JVH>"If the Earth is going around the Sun, then the speed of its satellite would have to adjust due to the differences of the gravitational pull of the Earth. When the satellite is 'in the back' the Earth, it would have to 'follow' the Earth. When the satellite is 'in front' of the Earth, the Earth would 'follow' its satellite.
Since the Earth is supposed to be going around the Sun with an alleged speed of 107,534 km/hr or there abouts, the speed of its satellite - to account for the change of the gravity pull - would have to drastically change. It doesn't, apparently.
If the Earth does not circle the sun, and "the universe" revolves the Earth, Earth's gravitational pull on its satellite would be the same - regardless of its position on the orbit - which seems to be the case."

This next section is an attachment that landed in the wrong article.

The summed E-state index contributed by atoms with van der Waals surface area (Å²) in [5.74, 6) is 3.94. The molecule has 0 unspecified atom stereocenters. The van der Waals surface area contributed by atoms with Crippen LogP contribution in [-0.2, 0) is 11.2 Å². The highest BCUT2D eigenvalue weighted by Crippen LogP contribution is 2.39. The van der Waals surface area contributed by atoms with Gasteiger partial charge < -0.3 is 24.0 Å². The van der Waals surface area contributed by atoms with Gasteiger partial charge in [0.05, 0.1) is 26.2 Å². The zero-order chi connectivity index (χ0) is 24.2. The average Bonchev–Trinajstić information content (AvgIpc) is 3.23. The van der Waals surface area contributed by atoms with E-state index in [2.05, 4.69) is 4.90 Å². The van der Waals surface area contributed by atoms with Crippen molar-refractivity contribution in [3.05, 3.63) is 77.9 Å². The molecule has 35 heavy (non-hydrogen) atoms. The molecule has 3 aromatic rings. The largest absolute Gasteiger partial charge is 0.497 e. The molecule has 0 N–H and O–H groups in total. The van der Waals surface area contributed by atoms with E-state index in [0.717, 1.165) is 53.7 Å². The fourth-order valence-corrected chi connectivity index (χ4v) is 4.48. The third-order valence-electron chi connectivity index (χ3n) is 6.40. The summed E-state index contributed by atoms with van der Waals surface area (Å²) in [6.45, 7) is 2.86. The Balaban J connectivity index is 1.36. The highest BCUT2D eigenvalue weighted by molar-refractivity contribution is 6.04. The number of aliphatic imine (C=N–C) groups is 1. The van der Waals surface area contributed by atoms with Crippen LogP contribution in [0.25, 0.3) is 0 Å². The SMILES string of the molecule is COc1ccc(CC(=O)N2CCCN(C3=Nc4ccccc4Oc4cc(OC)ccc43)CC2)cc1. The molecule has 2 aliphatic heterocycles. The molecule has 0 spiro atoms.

What you have stated is false. Gravity follows an inverse square law. That is, its power declines with the square of the distance between the attractors. The distance between the earth and the sun is 93,000,000 miles. The distance between the earth and the moon is approx. 384,000 miles. Even given the immense mass of the sun the distance is so great that the moon barely notices the sun in relation to the earth.
If the sun were a basketball and you put it on the goal line of a football field then take a pin and go to the 30 yard line that would be the earth. The moon is 1/6 the size of the head of the pin. It is barely affected by the basketball's gravity at this distance compared to the pin. However... it's still six inches away.
Just in case you're curious. Saturn would be three football fields away. The nearest star would be in Hawaii if the basketball were on a football field in Baltimore.